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NZ positioned for exponential international education growth

New Zealand is already known for punching above its weight when it comes to rugby prowess and stunning scenery. And it will soon prove a worthy global contender in the international education sector, with the New Zealand government targeting a 25% increase in the value of this sector to its economy by 2025.

International education is already New Zealand’s fourth largest export, and in 2015 124,000 international students chose to study in this Pacific nation. But scaling up to a NZ$5billion market will require an investment in agent relationships and student admission systems, as the presentations at this year’s NZIEC revealed in August.

In preparation for our first venture into this important market as an exhibitor at New Zealand’s annual international education conference, we carried out a survey in July. We wanted to understand what advantages New Zealand already offers international students, and what their admissions experience is like today. And the best place to find out is from the people who talk to those students every day – the international agents already working with this market.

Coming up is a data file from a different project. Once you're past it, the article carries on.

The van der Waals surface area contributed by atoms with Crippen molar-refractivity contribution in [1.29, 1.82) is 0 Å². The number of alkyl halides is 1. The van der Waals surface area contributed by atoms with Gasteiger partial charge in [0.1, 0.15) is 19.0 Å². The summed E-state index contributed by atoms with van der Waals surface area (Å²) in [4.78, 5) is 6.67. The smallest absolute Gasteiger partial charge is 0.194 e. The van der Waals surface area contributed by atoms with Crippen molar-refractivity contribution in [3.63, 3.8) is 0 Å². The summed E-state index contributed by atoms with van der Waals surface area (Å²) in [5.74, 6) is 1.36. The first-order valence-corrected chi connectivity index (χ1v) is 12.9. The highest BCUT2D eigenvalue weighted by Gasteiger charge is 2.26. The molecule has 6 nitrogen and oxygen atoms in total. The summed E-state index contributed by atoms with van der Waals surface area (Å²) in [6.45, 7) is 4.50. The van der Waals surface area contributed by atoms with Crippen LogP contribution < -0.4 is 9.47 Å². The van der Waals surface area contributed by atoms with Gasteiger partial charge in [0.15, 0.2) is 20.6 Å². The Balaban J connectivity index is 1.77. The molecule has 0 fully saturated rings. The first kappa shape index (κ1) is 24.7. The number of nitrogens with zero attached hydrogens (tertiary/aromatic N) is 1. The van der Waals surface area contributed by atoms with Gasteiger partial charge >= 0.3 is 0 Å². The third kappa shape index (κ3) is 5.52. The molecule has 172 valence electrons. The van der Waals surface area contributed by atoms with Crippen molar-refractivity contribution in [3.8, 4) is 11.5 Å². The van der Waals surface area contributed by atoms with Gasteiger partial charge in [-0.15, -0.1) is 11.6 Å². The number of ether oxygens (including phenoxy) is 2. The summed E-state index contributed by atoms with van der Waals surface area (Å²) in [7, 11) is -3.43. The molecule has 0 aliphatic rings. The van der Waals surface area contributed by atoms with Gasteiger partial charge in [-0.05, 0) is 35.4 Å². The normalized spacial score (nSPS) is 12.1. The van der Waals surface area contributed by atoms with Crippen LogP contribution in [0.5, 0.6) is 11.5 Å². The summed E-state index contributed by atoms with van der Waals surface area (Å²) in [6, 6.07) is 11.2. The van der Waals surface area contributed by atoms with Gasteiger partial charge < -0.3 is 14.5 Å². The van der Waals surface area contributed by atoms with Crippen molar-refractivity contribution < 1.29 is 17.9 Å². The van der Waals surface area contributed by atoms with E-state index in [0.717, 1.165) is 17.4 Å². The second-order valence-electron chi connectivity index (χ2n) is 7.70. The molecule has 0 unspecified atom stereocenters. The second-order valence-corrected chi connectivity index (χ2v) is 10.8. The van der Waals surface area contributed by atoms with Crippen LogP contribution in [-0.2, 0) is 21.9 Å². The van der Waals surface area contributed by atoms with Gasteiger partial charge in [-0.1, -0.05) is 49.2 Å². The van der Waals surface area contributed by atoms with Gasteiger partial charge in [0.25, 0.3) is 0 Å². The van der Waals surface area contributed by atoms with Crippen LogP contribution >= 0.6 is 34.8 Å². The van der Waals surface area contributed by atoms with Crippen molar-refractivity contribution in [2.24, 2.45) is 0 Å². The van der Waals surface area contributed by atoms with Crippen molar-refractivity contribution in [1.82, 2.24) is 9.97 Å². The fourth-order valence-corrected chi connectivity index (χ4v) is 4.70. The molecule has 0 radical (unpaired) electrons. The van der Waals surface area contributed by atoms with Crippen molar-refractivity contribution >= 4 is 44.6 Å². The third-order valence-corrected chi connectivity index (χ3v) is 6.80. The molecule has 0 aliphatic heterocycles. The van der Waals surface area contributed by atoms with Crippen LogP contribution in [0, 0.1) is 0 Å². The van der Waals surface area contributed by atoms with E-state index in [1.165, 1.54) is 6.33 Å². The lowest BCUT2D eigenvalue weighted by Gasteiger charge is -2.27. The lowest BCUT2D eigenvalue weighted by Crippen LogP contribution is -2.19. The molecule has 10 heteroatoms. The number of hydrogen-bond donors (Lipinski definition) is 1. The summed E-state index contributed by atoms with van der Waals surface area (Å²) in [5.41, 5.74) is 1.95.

Security and stability attract more students

In good news for New Zealand, achieving that level of growth may be quite straightforward. 61% of the 92 agents who responded have seen a surge in enquiries into studying in New Zealand, and 78% anticipate the number of students applying to increase over the next two years.

They cite safety (72.8%), quality of education (67.4%) and value for money/cost of living (56.5%) as the main reason New Zealand is increasing in popularity.

NZIEC delegates also expect the growing Chinese middle class will fuel growth – but it’s worth noting they will be recruiting in an increasingly competitive global market, including the rapid expansion of opportunities at home.